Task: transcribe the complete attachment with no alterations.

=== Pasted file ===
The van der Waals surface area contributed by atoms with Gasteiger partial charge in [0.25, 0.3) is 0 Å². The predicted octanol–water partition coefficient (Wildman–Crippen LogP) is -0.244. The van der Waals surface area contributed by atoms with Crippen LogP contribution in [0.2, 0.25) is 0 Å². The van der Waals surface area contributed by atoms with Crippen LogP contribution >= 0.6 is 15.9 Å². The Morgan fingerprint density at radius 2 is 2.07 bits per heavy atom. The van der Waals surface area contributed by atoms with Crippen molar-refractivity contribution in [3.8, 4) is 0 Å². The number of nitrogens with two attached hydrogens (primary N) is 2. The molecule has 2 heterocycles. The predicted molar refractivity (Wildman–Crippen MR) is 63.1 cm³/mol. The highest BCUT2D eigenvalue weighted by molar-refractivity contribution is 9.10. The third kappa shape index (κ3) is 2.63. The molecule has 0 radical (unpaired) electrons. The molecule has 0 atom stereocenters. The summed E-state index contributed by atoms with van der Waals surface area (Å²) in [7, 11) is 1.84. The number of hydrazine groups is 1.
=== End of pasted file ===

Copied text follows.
The van der Waals surface area contributed by atoms with Gasteiger partial charge in [0.25, 0.3) is 0 Å². The predicted octanol–water partition coefficient (Wildman–Crippen LogP) is -0.244. The van der Waals surface area contributed by atoms with Crippen LogP contribution in [0.2, 0.25) is 0 Å². The van der Waals surface area contributed by atoms with Crippen LogP contribution >= 0.6 is 15.9 Å². The Morgan fingerprint density at radius 2 is 2.07 bits per heavy atom. The van der Waals surface area contributed by atoms with Crippen molar-refractivity contribution in [3.8, 4) is 0 Å². The number of nitrogens with two attached hydrogens (primary N) is 2. The molecule has 2 heterocycles. The predicted molar refractivity (Wildman–Crippen MR) is 63.1 cm³/mol. The highest BCUT2D eigenvalue weighted by molar-refractivity contribution is 9.10. The third kappa shape index (κ3) is 2.63. The molecule has 0 radical (unpaired) electrons. The molecule has 0 atom stereocenters. The summed E-state index contributed by atoms with van der Waals surface area (Å²) in [7, 11) is 1.84. The number of hydrazine groups is 1.